A new generation of digital gadgets may soon be as essential for fitness as sneakers.
That was the word from Ernie Medina, Jr., DrPH, a preventive care specialist from Redlands, CA who uses interactive video games—“exergames”—and digital devices to monitor and motivate his sedentary patients. Medina, who calls himself “The Exergaming Evangelist,” gave a rundown on cool new digital tools at the recent Health and Fitness Summit held by the American College of Sports Medicine. Because they’re fun and accessible, Medina says, gadgets and games can “overcome most of the obstacles and excuses that people have about exercise” at any age.
Among his current favorites:
*The Fitbit Tracker: Motion sensors similar to those in Nintendo Wii games to monitor every step wearers take, how much sleep they get, and calories consumed and burned. These statistics are transmitted to a website for recording and analysis. Eventually, Medina says, such trackers might link to your doctor’s Electronic Medical Records, the better to oversee your health between appointments.
*Zamzee: Developed by nonprofit videogame incubator HopeLab and scheduled for introduction in summer 2011, this tracker aims to combat childhood obesity by getting inactive kids 11-14 moving with rewards for exercise. Wearers win points that are redeemable for virtual goods, real gift cards, or donations to charity.
*MayaFit: Starring a sexy digital trainer named Maya who has been inspiring gym-goers for several years, this motion-tracking software will be available soon for home TVs and computers.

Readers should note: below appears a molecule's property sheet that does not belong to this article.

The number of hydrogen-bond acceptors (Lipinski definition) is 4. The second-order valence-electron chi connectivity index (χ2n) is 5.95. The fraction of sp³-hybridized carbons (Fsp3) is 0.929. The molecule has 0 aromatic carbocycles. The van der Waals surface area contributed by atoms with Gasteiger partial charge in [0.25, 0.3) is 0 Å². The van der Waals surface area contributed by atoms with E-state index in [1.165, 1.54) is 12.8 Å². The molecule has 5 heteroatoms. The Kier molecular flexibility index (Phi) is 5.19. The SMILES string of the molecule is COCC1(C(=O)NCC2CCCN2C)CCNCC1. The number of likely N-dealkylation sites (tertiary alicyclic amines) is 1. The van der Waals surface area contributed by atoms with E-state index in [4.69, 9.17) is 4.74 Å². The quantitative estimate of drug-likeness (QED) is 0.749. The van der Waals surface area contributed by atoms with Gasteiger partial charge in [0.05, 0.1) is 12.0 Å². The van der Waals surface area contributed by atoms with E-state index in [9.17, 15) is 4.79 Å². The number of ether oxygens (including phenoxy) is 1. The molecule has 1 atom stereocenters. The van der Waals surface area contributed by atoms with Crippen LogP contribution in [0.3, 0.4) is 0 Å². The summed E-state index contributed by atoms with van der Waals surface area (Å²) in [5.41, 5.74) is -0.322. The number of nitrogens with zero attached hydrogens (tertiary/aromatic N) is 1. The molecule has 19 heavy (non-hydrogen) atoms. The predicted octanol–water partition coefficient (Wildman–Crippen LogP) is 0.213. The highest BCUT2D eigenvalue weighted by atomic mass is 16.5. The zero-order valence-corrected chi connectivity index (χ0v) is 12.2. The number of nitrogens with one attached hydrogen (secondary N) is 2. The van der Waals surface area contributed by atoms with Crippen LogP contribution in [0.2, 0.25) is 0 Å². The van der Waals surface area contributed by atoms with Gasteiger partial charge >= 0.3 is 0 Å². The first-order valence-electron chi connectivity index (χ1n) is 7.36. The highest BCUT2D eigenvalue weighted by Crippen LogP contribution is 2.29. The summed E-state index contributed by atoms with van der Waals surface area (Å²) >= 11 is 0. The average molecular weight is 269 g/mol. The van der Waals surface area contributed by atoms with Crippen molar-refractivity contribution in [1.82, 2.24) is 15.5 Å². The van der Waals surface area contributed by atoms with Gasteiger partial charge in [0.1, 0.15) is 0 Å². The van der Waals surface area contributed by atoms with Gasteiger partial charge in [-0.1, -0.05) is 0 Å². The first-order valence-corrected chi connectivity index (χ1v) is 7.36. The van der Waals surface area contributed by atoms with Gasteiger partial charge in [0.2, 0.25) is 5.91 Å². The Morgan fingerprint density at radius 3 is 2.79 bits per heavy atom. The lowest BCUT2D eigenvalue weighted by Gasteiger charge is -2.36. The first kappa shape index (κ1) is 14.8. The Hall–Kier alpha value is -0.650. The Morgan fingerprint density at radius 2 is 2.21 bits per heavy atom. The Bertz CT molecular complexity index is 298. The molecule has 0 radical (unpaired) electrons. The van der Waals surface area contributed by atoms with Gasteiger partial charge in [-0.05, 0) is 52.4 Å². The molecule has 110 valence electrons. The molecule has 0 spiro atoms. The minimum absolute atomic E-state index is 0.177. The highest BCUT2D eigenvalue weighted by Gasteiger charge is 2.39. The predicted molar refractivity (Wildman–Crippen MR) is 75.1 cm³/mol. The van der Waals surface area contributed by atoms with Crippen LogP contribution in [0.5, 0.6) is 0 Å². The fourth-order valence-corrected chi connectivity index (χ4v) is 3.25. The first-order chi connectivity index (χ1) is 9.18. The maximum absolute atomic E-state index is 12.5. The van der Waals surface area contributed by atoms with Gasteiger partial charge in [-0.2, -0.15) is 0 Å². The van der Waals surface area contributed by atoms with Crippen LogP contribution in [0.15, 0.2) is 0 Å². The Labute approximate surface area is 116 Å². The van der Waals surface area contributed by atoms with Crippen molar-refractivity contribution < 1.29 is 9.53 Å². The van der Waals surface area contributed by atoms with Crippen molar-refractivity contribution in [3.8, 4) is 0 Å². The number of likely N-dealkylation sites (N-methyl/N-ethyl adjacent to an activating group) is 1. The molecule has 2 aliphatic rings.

The ever-expanding variety of exergames now range from baseball and bowling to mixed martial arts and yoga. Popular exergames like WII Boxing and Dance Dance Revolution, notes Medina, have caught on with school PE programs from California to West Virginia, as well as cardiac rehabilitation facilities. (The dance program is even a hit at Camp David, where, according to Michelle Obama, the First Family finds it “addictive in a very good way.”)
A growing body of research demonstrates that interactive videogames can equal or exceed the calorie-burning and cardiovascular benefits of regular exercise. In one recent study published in Archives of Pediatrics & Adolescent Medicine, for example, researchers at Brigham Young University determined that the more active sports and dance games boosted energy expenditure as much or more as walking on a treadmill at 3 mph. Says Medina, who’s working on a smart phone app of his own for a “mobile adventure walk” and trying to organize a National Active Gaming League to encourage healthy competition, “The heart doesn’t care if you’re boxing an imaginary TV character or a real punching bag.”
CONNECT THE DOTS
For more about exergaming research and development, go to Exergames Unlocked, operated by the Learning Games Lab at New Mexico State University. For more about current fitness news, go to the American College of Sports Medicine website. To read about other uses of digital games, see our blog entries, Video Games Get Seniors Moving and Games for Health Overview.